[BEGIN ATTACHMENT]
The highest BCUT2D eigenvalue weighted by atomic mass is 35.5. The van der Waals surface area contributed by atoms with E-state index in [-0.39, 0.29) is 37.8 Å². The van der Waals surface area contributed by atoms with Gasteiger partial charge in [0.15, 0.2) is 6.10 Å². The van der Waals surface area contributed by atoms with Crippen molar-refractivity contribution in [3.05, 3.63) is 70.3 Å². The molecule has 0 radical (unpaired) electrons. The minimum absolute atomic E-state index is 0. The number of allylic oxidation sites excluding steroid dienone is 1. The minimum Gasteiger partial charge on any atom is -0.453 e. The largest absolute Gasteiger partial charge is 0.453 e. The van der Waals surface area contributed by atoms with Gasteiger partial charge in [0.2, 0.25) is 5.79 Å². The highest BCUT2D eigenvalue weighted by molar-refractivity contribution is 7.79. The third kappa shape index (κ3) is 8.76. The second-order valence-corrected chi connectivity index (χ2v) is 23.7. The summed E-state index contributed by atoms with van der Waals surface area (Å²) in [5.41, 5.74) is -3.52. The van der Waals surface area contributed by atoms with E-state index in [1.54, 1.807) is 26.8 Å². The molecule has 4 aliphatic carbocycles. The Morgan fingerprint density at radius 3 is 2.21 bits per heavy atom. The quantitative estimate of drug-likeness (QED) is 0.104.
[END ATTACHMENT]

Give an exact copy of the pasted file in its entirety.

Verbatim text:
The highest BCUT2D eigenvalue weighted by atomic mass is 35.5. The van der Waals surface area contributed by atoms with E-state index in [-0.39, 0.29) is 37.8 Å². The van der Waals surface area contributed by atoms with Gasteiger partial charge in [0.15, 0.2) is 6.10 Å². The van der Waals surface area contributed by atoms with Crippen molar-refractivity contribution in [3.05, 3.63) is 70.3 Å². The molecule has 0 radical (unpaired) electrons. The minimum absolute atomic E-state index is 0. The number of allylic oxidation sites excluding steroid dienone is 1. The minimum Gasteiger partial charge on any atom is -0.453 e. The largest absolute Gasteiger partial charge is 0.453 e. The van der Waals surface area contributed by atoms with Gasteiger partial charge in [0.2, 0.25) is 5.79 Å². The highest BCUT2D eigenvalue weighted by molar-refractivity contribution is 7.79. The third kappa shape index (κ3) is 8.76. The second-order valence-corrected chi connectivity index (χ2v) is 23.7. The summed E-state index contributed by atoms with van der Waals surface area (Å²) in [5.41, 5.74) is -3.52. The van der Waals surface area contributed by atoms with E-state index in [1.54, 1.807) is 26.8 Å². The molecule has 4 aliphatic carbocycles. The Morgan fingerprint density at radius 3 is 2.21 bits per heavy atom. The quantitative estimate of drug-likeness (QED) is 0.104.